As PR practitioners, our job here at MUIPR is all about building relationships. It’s about getting to know the public on an emotional level and using that connection to build personalized communication. Just like a personalized approach is a central part of what we do, so too can it be a major benefit in other fields, including science and medicine. Thanks to recent developments in brain imaging technology, tailoring different things — like education and clinical treatment — to each unique individual may have just gotten a lot easier.


A number of recent studies have demonstrated that images of the brain produced by noninvasive brain scans can be utilized to make predictions about the future behavior of an individual. This can include predicting anything from learning capabilities or potential criminality to health-related behavior.


Predictive brain scans can help predict such things as the likelihood of an individual succeeding in school or of a criminal becoming a repeat offender (

Predictive brain scans can help predict such things as the likelihood of an individual succeeding in school or of a criminal becoming a repeat offender (

Prior to these studies, images of the brain served a primary purpose of helping scientists and medical practitioners gain deeper insight into the human brain, in general. This has been invaluable in that it allowed us to better understand the functioning of the mind and to build on our understanding of the human neurological system.


The possibility of using brain imaging to predict behavior and understand the unique nature of each individual’s brain is a groundbreaking development that takes brain scans further than ever. It can mean being able to personalize education approaches based on individuals’ needs, predict the likelihood of drug or alcohol addiction, or predict how medical patients will respond to certain treatments.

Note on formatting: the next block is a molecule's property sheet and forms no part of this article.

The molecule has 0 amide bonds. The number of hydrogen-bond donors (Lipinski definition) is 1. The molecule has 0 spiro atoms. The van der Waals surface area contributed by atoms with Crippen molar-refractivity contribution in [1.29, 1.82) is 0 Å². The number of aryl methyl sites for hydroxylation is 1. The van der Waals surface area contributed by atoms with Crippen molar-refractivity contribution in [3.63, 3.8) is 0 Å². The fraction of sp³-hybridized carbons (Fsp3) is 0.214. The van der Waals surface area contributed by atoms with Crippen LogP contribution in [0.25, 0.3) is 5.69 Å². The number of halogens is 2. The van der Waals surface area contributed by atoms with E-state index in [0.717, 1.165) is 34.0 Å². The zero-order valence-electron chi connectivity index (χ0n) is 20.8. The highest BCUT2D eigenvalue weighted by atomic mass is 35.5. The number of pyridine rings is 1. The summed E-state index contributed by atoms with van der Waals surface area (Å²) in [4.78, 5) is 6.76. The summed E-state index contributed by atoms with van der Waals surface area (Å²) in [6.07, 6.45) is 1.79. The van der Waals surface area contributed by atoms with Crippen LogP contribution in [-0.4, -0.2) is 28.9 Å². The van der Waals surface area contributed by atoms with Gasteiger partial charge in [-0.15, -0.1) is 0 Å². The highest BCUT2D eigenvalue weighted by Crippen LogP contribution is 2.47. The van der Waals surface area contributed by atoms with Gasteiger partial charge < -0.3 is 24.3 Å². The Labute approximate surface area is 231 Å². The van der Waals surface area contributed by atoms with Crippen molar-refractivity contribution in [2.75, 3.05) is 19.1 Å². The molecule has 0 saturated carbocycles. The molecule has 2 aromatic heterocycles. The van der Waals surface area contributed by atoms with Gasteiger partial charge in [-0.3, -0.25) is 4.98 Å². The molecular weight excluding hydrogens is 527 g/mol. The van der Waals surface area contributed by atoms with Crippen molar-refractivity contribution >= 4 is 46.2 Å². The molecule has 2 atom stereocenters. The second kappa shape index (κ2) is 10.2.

Discussing the value of predictive brain imaging as it pertains to education, Dr. John Gabrieli of the Massachusetts Institute of Technology in Cambridge stated, “If we can use neuroimaging to identify individuals at high risk for future failure, we may be able to help those individuals avoid such failure altogether.”


Of course, there are potential drawbacks which are important to take into consideration with this development. Building on the example of education, the ability of brain imaging to identify individuals at high risk for failure runs the risk of enabling those individuals to not apply themselves to meet and pass benchmarks. However, it should rather serve as an indication of the unique educational approach that these students may benefit from or the additional resources that can help them stay on track.


The key is that predictive brain imaging must be utilized for the purpose of producing personalized approaches that serve the sole purpose of helping individuals in any way possible.


How do you think predictive brain imaging can transform the way brain scans impact people more clearly in their daily lives? Share your thoughts below or tweet me @tamarahoumi